• Breaking a tobacco addiction takes time, so give yourself a head start and consider quitting before trying to conceive. Also consider ways to avoid second-hand smoke, which will be important during pregnancy. If you're an active smoker and conceive unexpectedly, consult your doctor about effective strategies to quit.
  • Preconception marijuana use may be associated with higher rates of infertility and risk of negative pregnancy outcomes. Other drugs, including opioids (even prescription pain medications!), can also lead to fertility challenges and fetal health issues such as congenital heart defects. 

When is the right time to have a baby? 

All roads to parenthood look a little different. In fact, nearly half of pregnancies in the U.S. are unplanned. When possible, it can be helpful to account for the following factors:

  • Assess your financial health and budget accordingly. The cost of prenatal, childbirth, maternal, and newborn care will vary depending on a variety of factors (e.g., cesarean versus vaginal delivery), and parents are often surprised at the costs.
  • Health insurance makes a difference. Take another look at your coverage, including co-pay, deductible, and amount covered after the deductible has been met. If currently uninsured, consider applying for Medicaid for Pregnant Women, which covers services related to pregnancy.
  • The Family Medical Leave Act requires employers to grant 12 weeks of unpaid, job-protected leave for eligible employees, but benefits and eligibility vary widely. Check with your employer to understand the details of your leave policy.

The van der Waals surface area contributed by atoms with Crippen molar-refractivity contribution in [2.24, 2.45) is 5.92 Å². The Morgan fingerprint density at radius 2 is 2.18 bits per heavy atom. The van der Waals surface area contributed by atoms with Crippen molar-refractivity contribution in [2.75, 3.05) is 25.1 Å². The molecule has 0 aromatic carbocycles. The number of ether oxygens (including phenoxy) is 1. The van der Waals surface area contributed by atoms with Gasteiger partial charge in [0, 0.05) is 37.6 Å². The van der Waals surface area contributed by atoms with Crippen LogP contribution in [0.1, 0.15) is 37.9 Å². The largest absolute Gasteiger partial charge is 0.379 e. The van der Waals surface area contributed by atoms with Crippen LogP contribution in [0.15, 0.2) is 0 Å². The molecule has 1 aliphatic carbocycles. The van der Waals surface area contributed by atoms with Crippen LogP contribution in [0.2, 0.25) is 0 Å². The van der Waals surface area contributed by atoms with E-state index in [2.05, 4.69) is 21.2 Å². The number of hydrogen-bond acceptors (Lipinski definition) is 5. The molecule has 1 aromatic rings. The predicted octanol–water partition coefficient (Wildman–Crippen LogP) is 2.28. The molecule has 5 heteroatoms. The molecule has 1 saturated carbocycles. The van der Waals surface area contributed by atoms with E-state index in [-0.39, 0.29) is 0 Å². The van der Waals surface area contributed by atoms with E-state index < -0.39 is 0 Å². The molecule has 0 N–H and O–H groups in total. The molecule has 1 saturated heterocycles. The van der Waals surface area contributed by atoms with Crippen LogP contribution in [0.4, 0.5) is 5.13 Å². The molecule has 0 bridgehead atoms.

What should I talk to my healthcare provider about prior to conceiving? 

  • Discuss your health history, which includes:
    • Any prior pregnancies
    • Chronic health conditions
    • Psychiatric conditions
    • Current treatments
    • Your family’s health history
  • Disclose any medications you are currently taking, as some may need to be adjusted during pregnancy. 
  • Ensure that your vaccinations are up-to-date. The annual flu shot is especially important for women who are or will be pregnant during flu season.
  • Make a plan for how and when to stop contraception. It’s important to allow your normal menstrual cycle to resume prior to conception if using hormone-based birth control.
  • Consider genetic counseling. If certain health conditions run in your family, you may want professional help understanding your genetic carrier status or how medical conditions may contribute to birth defects or other infant health issues. 
  • Paternal health is important too. Men are encouraged to consult their doctors during the preconception period to ensure that both members of the partnership are in excellent health prior to conceiving.

Further Reading

Johnson, K., Posner, S., Biermann, J., Cordero, J., Atrash, H., Parker, C., . . . Curtis, M. (2006). Recommendations to Improve Preconception Health and Health Care -- United States: Report of the CDC/ATSDR Preconception Care Work Group and the Select Panel on Preconception Care. Morbidity and Mortality Weekly Report: Recommendations and Reports, 55(6), 1-CE-4. http://www.jstor.org/stable/24842326